The features of the present invention have been described in detail with respect to specific embodiments thereof, but it will be apparent that numerous variations and modifications are possible without departing from the spirit and scope of the inventive embodiments as defined by the claims. Likewise, one skilled in the art will recognize that the order of certain steps in the claims may be combined, deleted or rearranged without departing from the spirit and scope of the inventive embodiments.
|Cited Patent||Filing date||Publication date||Applicant||Title|
|US4858121||Dec 12, 1986||Aug 15, 1989||Medical Payment Systems, Incorporated||Medical payment system|
|US5301105||Apr 8, 1991||Apr 5, 1994||Desmond D. Cummings||All care health management system|
|US5704044||Jul 31, 1996||Dec 30, 1997||The Pharmacy Fund, Inc.||Computerized healthcare accounts receivable purchasing, collections, securitization and management system|
|US5845255 *||Oct 2, 1997||Dec 1, 1998||Advanced Health Med-E-Systems Corporation||Prescription management system|
|US6012035 *||Oct 13, 1997||Jan 4, 2000||Integral Business Services, Inc.||System and method for supporting delivery of health care|
|US6208973||Feb 27, 1998||Mar 27, 2001||Onehealthbank.Com||Point of service third party financial management vehicle for the healthcare industry|
|US6317719||Nov 10, 1998||Nov 13, 2001||Cerner Mulium, Inc.||Providing patient-specific drug information|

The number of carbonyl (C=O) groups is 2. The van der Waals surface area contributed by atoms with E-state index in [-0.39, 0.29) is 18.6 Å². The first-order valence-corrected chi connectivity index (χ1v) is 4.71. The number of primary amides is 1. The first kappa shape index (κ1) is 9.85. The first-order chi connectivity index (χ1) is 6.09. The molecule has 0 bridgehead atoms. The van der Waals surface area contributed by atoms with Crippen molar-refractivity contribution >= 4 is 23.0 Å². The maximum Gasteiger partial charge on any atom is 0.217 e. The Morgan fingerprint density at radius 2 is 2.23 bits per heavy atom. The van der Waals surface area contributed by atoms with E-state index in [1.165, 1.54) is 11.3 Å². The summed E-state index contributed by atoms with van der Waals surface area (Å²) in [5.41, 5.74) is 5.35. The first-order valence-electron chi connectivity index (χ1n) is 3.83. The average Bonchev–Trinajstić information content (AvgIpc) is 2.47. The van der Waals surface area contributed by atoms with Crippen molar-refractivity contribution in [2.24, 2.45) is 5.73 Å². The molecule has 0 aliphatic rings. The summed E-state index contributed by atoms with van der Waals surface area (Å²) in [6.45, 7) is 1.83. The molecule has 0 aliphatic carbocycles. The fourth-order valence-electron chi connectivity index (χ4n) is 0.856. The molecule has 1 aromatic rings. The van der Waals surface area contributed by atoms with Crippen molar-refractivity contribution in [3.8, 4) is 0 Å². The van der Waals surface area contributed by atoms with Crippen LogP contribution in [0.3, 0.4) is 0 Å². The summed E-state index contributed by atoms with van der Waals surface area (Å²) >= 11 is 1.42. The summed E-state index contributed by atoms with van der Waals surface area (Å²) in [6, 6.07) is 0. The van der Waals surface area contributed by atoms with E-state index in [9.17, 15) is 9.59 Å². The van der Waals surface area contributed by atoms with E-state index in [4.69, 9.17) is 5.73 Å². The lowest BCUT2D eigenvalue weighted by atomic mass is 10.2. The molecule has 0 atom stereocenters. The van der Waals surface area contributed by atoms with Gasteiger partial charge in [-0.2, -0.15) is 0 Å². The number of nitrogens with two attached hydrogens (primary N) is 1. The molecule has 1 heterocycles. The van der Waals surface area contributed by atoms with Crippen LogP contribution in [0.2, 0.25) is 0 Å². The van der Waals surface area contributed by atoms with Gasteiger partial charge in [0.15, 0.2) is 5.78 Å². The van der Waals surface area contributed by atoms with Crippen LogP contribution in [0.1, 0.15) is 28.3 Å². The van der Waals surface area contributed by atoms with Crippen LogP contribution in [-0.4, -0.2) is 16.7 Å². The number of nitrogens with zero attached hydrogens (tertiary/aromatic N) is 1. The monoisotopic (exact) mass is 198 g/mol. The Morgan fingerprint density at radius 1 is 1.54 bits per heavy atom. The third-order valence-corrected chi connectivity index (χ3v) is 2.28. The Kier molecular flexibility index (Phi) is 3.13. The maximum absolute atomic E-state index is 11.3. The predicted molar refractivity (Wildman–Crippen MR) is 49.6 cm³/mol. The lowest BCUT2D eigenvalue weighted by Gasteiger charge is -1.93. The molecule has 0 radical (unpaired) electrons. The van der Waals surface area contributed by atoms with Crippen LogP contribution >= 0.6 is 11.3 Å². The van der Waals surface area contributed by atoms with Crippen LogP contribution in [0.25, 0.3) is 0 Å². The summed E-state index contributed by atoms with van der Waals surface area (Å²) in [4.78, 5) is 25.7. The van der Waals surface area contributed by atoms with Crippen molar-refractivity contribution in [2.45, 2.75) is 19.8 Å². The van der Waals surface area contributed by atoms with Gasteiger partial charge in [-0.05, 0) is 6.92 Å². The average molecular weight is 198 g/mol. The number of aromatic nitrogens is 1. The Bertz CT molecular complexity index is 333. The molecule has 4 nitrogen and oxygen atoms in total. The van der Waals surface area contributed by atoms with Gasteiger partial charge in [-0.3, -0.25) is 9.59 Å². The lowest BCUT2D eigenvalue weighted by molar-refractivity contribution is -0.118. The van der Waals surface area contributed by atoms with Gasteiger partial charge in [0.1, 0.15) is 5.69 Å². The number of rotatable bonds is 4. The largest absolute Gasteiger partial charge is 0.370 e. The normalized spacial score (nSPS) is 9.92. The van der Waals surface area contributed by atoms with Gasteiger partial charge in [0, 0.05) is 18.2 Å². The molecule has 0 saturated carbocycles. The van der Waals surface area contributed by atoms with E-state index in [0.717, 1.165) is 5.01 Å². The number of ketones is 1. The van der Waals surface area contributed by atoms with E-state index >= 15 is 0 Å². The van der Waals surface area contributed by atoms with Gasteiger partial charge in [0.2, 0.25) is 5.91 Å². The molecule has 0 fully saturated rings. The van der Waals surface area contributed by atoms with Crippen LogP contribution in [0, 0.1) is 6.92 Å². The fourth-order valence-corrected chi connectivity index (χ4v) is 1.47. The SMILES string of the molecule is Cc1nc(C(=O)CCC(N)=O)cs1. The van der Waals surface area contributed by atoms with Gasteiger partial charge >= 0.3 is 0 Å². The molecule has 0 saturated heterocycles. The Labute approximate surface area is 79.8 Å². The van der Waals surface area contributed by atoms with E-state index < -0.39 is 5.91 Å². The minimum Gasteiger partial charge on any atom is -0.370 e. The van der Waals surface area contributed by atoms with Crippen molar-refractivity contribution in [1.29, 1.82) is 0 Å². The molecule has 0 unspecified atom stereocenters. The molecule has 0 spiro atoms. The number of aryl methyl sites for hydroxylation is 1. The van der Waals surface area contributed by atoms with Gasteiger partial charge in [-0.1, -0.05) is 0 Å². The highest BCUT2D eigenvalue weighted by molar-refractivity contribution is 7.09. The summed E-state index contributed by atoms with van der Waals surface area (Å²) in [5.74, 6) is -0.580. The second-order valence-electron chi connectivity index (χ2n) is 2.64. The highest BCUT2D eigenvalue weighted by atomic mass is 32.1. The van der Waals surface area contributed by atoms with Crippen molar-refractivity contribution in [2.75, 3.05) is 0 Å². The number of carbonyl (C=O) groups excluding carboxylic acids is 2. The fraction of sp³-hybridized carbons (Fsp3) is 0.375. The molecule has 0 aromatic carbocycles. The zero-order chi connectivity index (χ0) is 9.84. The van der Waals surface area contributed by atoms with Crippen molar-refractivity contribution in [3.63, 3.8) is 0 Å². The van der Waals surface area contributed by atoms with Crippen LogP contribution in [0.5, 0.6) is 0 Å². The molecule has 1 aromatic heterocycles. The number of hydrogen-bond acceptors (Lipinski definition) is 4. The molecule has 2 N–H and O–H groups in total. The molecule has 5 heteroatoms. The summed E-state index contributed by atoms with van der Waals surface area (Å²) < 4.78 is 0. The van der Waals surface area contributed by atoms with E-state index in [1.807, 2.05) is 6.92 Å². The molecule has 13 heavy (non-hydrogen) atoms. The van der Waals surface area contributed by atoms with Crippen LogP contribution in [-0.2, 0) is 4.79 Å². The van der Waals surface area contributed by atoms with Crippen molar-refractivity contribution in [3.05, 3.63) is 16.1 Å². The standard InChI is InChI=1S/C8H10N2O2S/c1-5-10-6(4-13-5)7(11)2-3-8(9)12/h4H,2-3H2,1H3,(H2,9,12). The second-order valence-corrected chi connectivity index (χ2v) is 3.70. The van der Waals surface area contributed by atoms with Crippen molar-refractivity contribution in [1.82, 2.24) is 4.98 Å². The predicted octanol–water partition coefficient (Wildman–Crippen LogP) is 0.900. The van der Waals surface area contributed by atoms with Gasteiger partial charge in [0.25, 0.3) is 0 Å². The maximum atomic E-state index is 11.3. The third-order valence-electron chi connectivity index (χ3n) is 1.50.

|US6341265||Dec 3, 1998||Jan 22, 2002||P5 E.Health Services, Inc.||Provider claim editing and settlement system|
|US6343271||Jul 17, 1998||Jan 29, 2002||P5 E.Health Services, Inc.||Electronic creation, submission, adjudication, and payment of health insurance claims|
|US20010037216 *||Mar 20, 2001||Nov 1, 2001||Oscar Robert S.||Pharmacy benefits management method and apparatus|
|US20020002495 *||May 19, 2000||Jan 3, 2002||Npax, Inc.||Integrated pharmaceutical accounts management system and method|
|US20020111832 *||Oct 23, 2001||Aug 15, 2002||Robert Judge||Method and apparatus for delivering a pharmaceutical prescription copay counselor over an internet protocol network|
|Citing Patent||Filing date||Publication date||Applicant||Title|
|US8635083 *||Sep 30, 2008||Jan 21, 2014||Mckesson Financial Holdings||Systems and methods for facilitating the establishment of pharmaceutical rebate agreements|
|US20060229911 *||Feb 10, 2006||Oct 12, 2006||Medcommons, Inc.||Personal control of healthcare information and related systems, methods, and devices|
|US20070027715 *||Jun 13, 2006||Feb 1, 2007||Medcommons, Inc.||Private health information interchange and related systems, methods, and devices|
|US20120246088 *||Dec 12, 2011||Sep 27, 2012||John Steinbarth||Benefits administration system and methods of use and doing business|
|U.S. Classification||705/1.1, 705/2, 705/3, 705/4, 705/304|
|International Classification||G06Q20/00, G06F19/00, G06Q10/00, A61B5/00|
|Cooperative Classification||G06F19/328, G06Q20/00, G06F19/3456, G06F19/326, G06Q50/22, G06Q40/08, G06Q10/10, G06Q50/24, G06F19/323, G06Q20/28, G06Q20/02, G06Q30/016|
|European Classification||G06Q10/10, G06Q20/02, G06Q20/28, G06F19/32H, G06F19/34L, G06F19/32C1, G06Q40/08, G06Q50/22, G06Q30/016, G06Q50/24, G06Q20/00|
|Mar 4, 2004||AS||Assignment|
Owner name: OMNICARE, INC., KENTUCKY
Free format text: ASSIGNMENT OF ASSIGNORS INTEREST;ASSIGNOR:KALIES, RALPH F.;REEL/FRAME:014396/0409
Effective date: 20021014
Owner name: OMNICARE, INC.,KENTUCKY
Free format text: ASSIGNMENT OF ASSIGNORS INTEREST;ASSIGNOR:KALIES, RALPH F.;REEL/FRAME:014396/0409
Effective date: 20021014
|Nov 30, 2010||CC||Certificate of correction|
|Jul 16, 2013||FPAY||Fee payment|
Year of fee payment: 4
|Aug 2, 2017||FPAY||Fee payment|
Year of fee payment: 8